A new report shows that the UK is putting itself at risk of another disease outbreak due to its vast trade in wild animals. Using data sourced through a Freedom of Information (FoI) request, the charity World Animal Protection has revealed that the UK legally imported millions of wild animals between 2014 and 2018.
The scientific community widely believes coronavirus (Covid-19) originated in wildlife and transferred to humans. This new report shows that the UK imports wild animals from almost half of the world’s countries, including those the charity described as “emerging disease hotspots”. In short, the trade is putting Britons at serious risk of further disease outbreaks.
As World Animal Protection noted in a press release, there’s been much discussion of the illegal trade in wildlife since coronavirus struck. But there is a huge legal market in wildlife that hasn’t attracted as much attention. It’s this legal trade that the charity focused on in its report.
According to the data provided by the Animal and Plant Health Agency (APHA), the UK legally imported 3,411,021 wild animals between 2014 and 2018. Specifically, the charity requested figures for “non-CITES listed live wild vertebrates (excluding fish) for commercial purposes”. The Convention on International Trade in Endangered Species of Wild Fauna and Flora (CITES) ‘lists’ and regulates trade in 5,950 different animal species. The future of these species are at risk, which is why CITES lists them. So the total figure of UK imports is even larger when considering the report’s exclusions – which included semi-domesticated pigeons and game birds. World Animal Protection found that over 48 million individual animals entered the UK during the time period it analysed. CITES-listed animals were not included in this total.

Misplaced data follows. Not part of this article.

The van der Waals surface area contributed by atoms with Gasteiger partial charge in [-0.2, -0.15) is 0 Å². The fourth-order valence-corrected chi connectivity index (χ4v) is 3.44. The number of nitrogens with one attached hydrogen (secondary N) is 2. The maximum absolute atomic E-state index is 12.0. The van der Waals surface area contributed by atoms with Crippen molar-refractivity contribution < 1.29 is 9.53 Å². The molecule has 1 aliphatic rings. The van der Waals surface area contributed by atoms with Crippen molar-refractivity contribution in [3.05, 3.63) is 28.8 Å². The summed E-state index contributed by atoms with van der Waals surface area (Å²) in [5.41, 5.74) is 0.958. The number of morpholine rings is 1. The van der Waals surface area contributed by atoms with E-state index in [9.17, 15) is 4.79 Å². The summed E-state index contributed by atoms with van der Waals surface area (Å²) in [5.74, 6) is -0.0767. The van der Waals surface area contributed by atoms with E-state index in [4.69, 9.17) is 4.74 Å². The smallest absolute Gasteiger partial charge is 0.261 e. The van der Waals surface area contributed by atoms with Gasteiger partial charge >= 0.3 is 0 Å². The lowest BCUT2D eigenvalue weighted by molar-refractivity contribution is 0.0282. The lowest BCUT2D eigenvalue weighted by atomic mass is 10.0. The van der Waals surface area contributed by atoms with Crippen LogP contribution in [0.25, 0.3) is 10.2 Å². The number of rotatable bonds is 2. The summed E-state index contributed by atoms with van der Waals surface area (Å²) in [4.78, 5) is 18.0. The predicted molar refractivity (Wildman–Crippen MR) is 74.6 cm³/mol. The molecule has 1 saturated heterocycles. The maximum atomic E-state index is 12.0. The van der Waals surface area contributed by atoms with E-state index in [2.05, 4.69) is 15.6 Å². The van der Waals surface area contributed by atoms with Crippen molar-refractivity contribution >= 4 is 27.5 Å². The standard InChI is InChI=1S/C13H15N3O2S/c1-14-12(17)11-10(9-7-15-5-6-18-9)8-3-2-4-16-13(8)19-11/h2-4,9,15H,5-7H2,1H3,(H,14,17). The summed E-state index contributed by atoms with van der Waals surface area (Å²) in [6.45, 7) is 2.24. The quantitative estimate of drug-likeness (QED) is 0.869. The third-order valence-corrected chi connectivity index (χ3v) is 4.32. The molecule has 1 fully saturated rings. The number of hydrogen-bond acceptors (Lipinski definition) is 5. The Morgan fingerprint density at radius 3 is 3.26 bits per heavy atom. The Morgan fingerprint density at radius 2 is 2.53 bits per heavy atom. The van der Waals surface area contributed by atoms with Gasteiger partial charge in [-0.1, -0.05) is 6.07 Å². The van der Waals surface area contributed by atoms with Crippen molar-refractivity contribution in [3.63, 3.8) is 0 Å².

Of the nearly 3.5 million imported wild animals included in the report, 2,492,156 were amphibians and 578,772 were reptiles. Figures for mammals stood at 150,638 and 99,111 for birds.
World Animal Protection found that these wild animals came from 90 countries spanning nine global regions. These included tropical regions in Asia, Latin America, and Africa, which the charity said are “identified as emerging disease hotspots”.
Worth the risk?
World Animal Protection says the imported reptiles, amphibians, mammals, and birds all pose risks in terms of public health. In particular, it warned:
Most emerging human diseases are thought to originate from mammals and their import represents a prominent public health concern.
The World Health Organisation (WHO) says previous human epidemics, such as Severe Acute Respiratory Syndrome (SARS) and Middle East respiratory syndrome coronavirus (MERS), likely originated in other animals. Such diseases are called zoonotic diseases because they transfer to humans from other animals. World Animal Protection explained:
70% of all zoonotic emerging infectious diseases are thought to originate from wild animals and over 35 infectious diseases have emerged in humans since 1982, including COVID-19, SARS, Ebola and MERS. Importing animals in such numbers risks the spread of such diseases, caused by harmful viruses, bacteria, fungi and parasites introduced into new environments.
As noted, World Animal Protection limited its report to wild animals that the UK imported for commercial purposes, including the exotic pet trade. Other purposes of the global wildlife trade identified in its report include fashion, traditional medicine, trophies, luxury goods, and food.
End the trade
To reduce the risk of future disease outbreaks, World Animal Protection is calling for a wildlife trade ban. But it’s motivation for that call doesn’t solely relate to humans. Wild animals obviously suffer tremendously to satisfy human trade in their lives. People abduct them from their homes, force them into captivity, and ship them off to whatever place – and for whatever purpose – their captor chooses. The situation is highly stressful for them, as Born Free explained:
Wild animals are collected, farmed, transported, exported and traded in huge numbers, more often than not enduring appalling conditions. Crowding, stress and injury among such animals provide the perfect environment for pathogens to spread and mutate, and their close proximity to people when they are traded and sold creates the opportunity for human transmission.
Furthermore, the wildlife trade contributes to the climate crisis. Because wild animals are a part of the vital ecosystems on which the planet’s health depends. That’s why World Animal Protection’s wildlife campaign manager Peter Kemple Hardy argues:
In a post-COVID world, we should demand nothing less than a global and permanent ban on the commercial wildlife trade, to protect wild animals, human health and the planet.
In short, for everyone’s sake, we need to end the wildlife trade, and there’s no better time than now to do it.
Featured image via Carl D. Howe / Wikimedia